You're absolutely right that a rotor inside a magnet on a single-phase circuit won't start moving on its own. The key to getting it started is having a rotating magnetic field. The field of a magnet in a single-phase circuit doesn't rotate; it just switches polarity. Once the rotor is turning that's all it needs, but when it's stationary it needs a push to get it moving.
There are several ways to create that push. Many motors have an additional winding, called a starter winding, that's offset from the main winding. The power to that winding goes through a capacitor (that's the thing inside that cylinder on the top of the motor), which shifts the phase of the power coming into the starter winding. So as the incoming voltage rises to its peak, the starter winding produces its full magnetic field, and then, a bit later, the main winding hits its peak. The net magnetic field changes its direction as the main winding kicks in. That pulls the rotor a bit. Then the voltage switches direction, the momentum of the rotor keeps it moving, and the pull in the opposite direction pulls it around. Again, the starter winding gives the magnetic field a bit of rotation, and that, again, pulls the rotor more.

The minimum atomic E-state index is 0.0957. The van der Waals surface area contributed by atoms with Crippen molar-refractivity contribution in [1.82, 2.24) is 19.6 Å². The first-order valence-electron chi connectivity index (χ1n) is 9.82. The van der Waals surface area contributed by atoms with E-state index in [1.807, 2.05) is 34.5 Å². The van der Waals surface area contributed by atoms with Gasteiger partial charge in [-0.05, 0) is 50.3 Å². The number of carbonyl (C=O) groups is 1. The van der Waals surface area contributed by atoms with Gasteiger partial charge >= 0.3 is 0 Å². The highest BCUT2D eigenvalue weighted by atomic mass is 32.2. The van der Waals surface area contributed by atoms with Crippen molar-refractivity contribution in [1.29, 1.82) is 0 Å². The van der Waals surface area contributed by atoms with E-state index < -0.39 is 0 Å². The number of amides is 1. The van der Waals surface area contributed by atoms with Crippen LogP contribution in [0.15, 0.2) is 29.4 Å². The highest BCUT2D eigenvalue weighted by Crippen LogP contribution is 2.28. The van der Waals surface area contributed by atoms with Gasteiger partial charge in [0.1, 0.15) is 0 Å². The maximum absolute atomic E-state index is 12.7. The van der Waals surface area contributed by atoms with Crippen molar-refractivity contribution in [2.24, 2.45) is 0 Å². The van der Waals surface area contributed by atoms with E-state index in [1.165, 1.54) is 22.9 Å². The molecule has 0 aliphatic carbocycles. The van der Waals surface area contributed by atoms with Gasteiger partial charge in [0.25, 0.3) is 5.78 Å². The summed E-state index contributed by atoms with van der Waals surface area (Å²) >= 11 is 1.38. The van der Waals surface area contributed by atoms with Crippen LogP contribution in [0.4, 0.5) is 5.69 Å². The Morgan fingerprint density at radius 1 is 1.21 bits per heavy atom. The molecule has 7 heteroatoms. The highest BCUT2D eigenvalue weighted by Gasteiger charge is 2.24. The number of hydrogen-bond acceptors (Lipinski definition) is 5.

Once the rotor is up to speed, a centrifugal switch shuts off the starter winding, and the main winding is left on its own to provide all the power.
As you put more load on the motor, the rotor slows down, and lags further behind the magnetic field. That produces a stronger pull, which produces more torque, which adjusts for the increased load on the motor.